After a multi-day stop in New York City jazz, we return to Music City and the country sounds of Nashville for the amazing and haunting voice of Patsy Cline. An inspiration and influence to essentially every female country vocalist who followed behind her, “The Ultimate Collection”, which is rated as album #229 on Rolling Stone’s Top 500 Greatest Albums of All Time, covers all of her major hits and significant releases in her tragically short career. It is also rated as the 7th greatest country album of all time on tasteofcountry.com.
When listening to a collection like this, there have been many cases where I find several hidden gems that supersede the more well-known hits. However, on this album, the brightest stars shine through for very apparent reasons. Even by country music standards, Patsy featured and did her best work on the melancholy moments of heartache, heartbreak, loss and loneliness. “Crazy” and “I Fall to Pieces” represent some of the greatest music ever to come from Nashville. “Back in Baby’s Arms” and “Walkin’ After Midnight”, her first highly successful single, all reflect her vocal purity and resonate with an authenticity that knows the troubled and tumultuous life she endured, including a career-altering auto accident, followed two years later by her tragic death on a plane crash returning home from a performance in Kansas City. On “Why Can’t He Be You”, she sadly reminds us of the empty place most have experienced in a relationship, when actions and gestures alone aren’t enough to fully inspire true love.
Like a lot of music, I find mood and moment set the stage ideal for listening to Patsy Cline. It’s probably late at night, the lights are low, and you are either alone, or have been alone often enough to really appreciate that you no longer feel that way. As I drew a parallel from Billie Holiday looking way ahead to Amy Winehouse, Patsy Cline provides an excellent bridge in heartfelt vocal emotion, delivered impeccably and soulfully. While some of the other songs are susceptible to falling into traditional country cliché, her masterpiece work is unrivaled in its greatness.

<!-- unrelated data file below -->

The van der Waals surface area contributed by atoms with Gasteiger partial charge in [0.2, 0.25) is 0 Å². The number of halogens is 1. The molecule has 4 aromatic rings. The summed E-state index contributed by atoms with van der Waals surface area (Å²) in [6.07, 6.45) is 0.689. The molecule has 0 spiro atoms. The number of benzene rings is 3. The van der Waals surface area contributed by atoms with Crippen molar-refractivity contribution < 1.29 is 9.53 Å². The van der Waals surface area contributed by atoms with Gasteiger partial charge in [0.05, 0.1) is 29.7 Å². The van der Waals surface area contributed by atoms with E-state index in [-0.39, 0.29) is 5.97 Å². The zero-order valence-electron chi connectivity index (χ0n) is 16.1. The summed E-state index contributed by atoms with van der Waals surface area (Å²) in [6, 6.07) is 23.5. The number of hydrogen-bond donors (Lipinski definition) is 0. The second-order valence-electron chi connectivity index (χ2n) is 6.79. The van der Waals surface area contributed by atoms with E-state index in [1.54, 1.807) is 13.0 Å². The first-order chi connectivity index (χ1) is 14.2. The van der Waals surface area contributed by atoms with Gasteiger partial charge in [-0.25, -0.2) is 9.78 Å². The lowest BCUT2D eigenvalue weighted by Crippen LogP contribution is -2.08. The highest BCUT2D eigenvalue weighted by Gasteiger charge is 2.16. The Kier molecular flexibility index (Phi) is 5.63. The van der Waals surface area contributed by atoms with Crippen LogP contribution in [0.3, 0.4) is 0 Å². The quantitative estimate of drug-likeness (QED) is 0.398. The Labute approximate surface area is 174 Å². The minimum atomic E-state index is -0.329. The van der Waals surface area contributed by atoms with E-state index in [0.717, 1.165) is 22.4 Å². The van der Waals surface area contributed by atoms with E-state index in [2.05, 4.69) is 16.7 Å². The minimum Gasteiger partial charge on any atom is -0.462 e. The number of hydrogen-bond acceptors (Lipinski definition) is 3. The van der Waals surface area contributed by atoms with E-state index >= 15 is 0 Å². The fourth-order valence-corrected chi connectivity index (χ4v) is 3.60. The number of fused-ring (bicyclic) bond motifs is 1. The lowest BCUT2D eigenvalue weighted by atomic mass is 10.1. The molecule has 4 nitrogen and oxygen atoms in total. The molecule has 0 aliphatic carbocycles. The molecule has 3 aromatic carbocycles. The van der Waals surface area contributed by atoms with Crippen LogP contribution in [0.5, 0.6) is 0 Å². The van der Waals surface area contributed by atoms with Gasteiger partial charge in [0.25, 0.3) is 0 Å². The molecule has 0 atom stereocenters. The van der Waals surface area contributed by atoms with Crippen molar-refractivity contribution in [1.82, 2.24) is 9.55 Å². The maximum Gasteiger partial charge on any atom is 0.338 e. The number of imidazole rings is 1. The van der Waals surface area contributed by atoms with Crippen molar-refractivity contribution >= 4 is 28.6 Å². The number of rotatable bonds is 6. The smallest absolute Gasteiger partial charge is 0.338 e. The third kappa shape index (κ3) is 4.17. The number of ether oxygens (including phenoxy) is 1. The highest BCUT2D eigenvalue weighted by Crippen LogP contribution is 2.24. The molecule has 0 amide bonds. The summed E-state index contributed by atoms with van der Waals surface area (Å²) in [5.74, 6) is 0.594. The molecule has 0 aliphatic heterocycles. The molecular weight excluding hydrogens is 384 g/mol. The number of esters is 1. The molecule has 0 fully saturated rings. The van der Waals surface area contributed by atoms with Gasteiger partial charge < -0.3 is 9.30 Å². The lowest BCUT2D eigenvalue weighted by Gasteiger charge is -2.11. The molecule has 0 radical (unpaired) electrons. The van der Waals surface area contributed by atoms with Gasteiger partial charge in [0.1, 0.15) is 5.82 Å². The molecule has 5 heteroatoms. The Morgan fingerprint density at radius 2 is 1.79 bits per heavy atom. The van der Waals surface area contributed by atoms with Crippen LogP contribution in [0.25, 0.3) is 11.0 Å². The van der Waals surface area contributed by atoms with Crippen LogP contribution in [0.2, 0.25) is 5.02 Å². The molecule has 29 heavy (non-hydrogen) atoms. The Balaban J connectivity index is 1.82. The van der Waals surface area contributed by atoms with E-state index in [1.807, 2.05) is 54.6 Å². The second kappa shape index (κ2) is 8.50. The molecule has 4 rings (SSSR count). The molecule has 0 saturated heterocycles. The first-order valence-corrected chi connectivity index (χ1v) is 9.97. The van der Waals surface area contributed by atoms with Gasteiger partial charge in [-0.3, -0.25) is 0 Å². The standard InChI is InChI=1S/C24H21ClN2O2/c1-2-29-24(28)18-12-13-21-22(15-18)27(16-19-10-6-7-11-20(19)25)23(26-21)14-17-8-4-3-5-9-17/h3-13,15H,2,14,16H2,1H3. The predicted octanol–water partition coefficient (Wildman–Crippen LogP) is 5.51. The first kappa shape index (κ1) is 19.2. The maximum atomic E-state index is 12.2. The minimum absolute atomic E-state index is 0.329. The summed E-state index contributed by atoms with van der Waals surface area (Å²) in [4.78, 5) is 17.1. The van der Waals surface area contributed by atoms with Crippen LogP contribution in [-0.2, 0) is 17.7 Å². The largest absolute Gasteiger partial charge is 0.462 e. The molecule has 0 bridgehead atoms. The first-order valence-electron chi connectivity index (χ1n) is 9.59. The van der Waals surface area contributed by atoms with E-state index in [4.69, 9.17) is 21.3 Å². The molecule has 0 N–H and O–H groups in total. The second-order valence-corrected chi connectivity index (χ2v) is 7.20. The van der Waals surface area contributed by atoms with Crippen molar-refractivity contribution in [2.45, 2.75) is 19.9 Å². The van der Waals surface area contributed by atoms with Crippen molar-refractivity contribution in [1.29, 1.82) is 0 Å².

As I tend to read up on each artist to help understand their background and thought process during these creative times, I was pleasantly surprised and equally saddened to learn that Patsy Cline grew up, and was ultimately laid to rest, less than an hour from my current home in Virginia. It helps me appreciate this region and its rural past, and it also saddens me to think of a life that ended so needlessly like many others from that time.
“I’m crazy for trying, and crazy for crying, and I’m crazy for loving you…”.
I would offer, the only one who is crazy, is one who doesn’t take the time to appreciate this one-of-a-kind talent.